First in line to enter was Hung Tran, a first responder from Brooklyn who works for an ambulance company.
“It’s good to have the Con back,” he said. “I’ve seen a lot, been through a lot, and it’s good to have this to kind of detox and enjoy.”
Covering Comic Con can be tough because the aisles get so crowded, but fewer entrance badges are being sold this year, which is just one of the health protocols designed to keep everyone safe.
Everyone above the age of 12 has to show proof of vaccination and get a bright green wrist band. Children under 12 must show a recent negative COVID test.
Adam Moore, who was second in line to get in, urged his fellow attendees to “make some noise.”
“Everybody, they all vaccine’d up and everything,” he said. “So let’s do this.”
Fallon Prinzivalli is marketing director for ReedPOP, which puts on the event, and she noted 140,000 badges are available this year — almost half the previous number before the pandemic, when 250,000 was the norm.
“We worked directly with local authorities and the Javits Center to make sure we were hitting a capacity limit that was safe for everyone in attendance,” she said.
Last year, the pandemic forced organizers to stage a virtual event online.
“Oh gosh, I’m not paying to do that,” Gabriella Nadeau said, but the Upper West Side resident who works as a nanny liked what she saw this year.
“I noticed that it was less crowded, and they still have badges available,” she said. “But in a way, it’s kind of nice to know that it’s a little bit calmer because I don’t think I could handle the rush of the past years.”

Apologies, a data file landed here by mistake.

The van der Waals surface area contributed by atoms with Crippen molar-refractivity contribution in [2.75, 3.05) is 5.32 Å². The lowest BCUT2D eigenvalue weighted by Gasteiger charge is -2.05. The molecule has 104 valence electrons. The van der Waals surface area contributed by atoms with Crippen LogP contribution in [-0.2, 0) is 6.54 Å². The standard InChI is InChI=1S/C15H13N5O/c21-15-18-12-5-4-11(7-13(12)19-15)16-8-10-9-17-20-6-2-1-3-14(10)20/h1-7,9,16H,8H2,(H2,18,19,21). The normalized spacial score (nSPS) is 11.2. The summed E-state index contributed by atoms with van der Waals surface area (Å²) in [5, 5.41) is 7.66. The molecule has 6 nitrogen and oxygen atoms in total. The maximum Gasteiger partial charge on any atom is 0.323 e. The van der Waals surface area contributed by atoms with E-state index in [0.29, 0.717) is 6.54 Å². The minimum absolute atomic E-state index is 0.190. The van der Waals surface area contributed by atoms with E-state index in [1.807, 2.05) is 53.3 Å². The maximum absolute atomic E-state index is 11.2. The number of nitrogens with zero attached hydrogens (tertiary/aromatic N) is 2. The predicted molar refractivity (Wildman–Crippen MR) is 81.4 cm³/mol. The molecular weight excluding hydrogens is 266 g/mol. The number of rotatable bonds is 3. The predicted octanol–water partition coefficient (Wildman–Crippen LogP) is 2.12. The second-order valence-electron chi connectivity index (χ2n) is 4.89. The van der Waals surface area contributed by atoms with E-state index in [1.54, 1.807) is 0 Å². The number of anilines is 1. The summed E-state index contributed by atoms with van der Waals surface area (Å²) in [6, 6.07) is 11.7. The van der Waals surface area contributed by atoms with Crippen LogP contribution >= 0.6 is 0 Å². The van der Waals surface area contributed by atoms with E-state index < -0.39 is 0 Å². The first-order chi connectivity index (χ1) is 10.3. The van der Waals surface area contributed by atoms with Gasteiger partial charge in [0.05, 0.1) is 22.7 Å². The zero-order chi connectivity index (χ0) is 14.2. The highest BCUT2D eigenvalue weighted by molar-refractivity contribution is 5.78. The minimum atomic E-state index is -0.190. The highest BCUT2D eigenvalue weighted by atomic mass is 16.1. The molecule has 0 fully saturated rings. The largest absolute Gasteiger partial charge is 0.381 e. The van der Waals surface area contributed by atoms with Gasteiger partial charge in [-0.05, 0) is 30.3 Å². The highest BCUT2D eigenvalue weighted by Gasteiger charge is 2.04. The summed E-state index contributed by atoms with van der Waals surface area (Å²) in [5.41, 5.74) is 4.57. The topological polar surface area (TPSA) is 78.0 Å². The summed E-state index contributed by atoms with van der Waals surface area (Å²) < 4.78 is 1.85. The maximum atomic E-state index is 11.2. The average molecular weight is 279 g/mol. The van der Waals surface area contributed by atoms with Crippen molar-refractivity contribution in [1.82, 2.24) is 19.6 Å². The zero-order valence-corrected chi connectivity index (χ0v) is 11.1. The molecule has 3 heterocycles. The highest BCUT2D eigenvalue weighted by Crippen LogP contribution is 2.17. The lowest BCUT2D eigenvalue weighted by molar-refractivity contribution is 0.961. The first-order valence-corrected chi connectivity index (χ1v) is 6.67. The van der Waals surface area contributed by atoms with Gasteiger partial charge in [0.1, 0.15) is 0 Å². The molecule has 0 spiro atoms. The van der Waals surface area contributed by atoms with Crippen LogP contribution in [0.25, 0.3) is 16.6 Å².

The event came back smaller and less flashy, perhaps, but still most welcome.
“There’s nothing like being in here with people who love the same things that you love,” said Kyra Greene, of Jersey City.
The Jorgensen family came in costume from Pennsylvania.
“It’s awesome,” mom Jorgensen said. “We’ve waited so long for this. We do this every year, and I’m just excited we can bring the kids.”
Her daughter Isabella said it’s a family affair.
“We like Cosplay,” she said. “We can do it as a family.”
Cosplay is a big part of Comic Con.
“The word stands for costume play, so it’s a mashup of those two words,” Prinzivalli said. “And honestly, it’s our fans way to express themselves.”
Fans like Aaron Rigodon, from Queens, who came dressed as The Riddler from the Batman comics.
“I was kind of sad last year, but now I’m happy that I can finally go to Con and meet some new people,” he said.
Fewer people and fewer exhibitors mean more opportunities for the gaming industry, because “comics and video games go hand-in-hand,” said Nate Caldwell, standing in the big booth of Fluid Gaming.
“A lot of video games are inspired by comics,” he said. “
Everything I know about gaming I learned from a college freshman, my pal Luke Dentel. But I am still pretty clueless. Many, many others here are not, and vendors see opportunity in this captive audience, smaller though it may be.
Badges are still available for New York Comic Con. CLICK HERE for more information.
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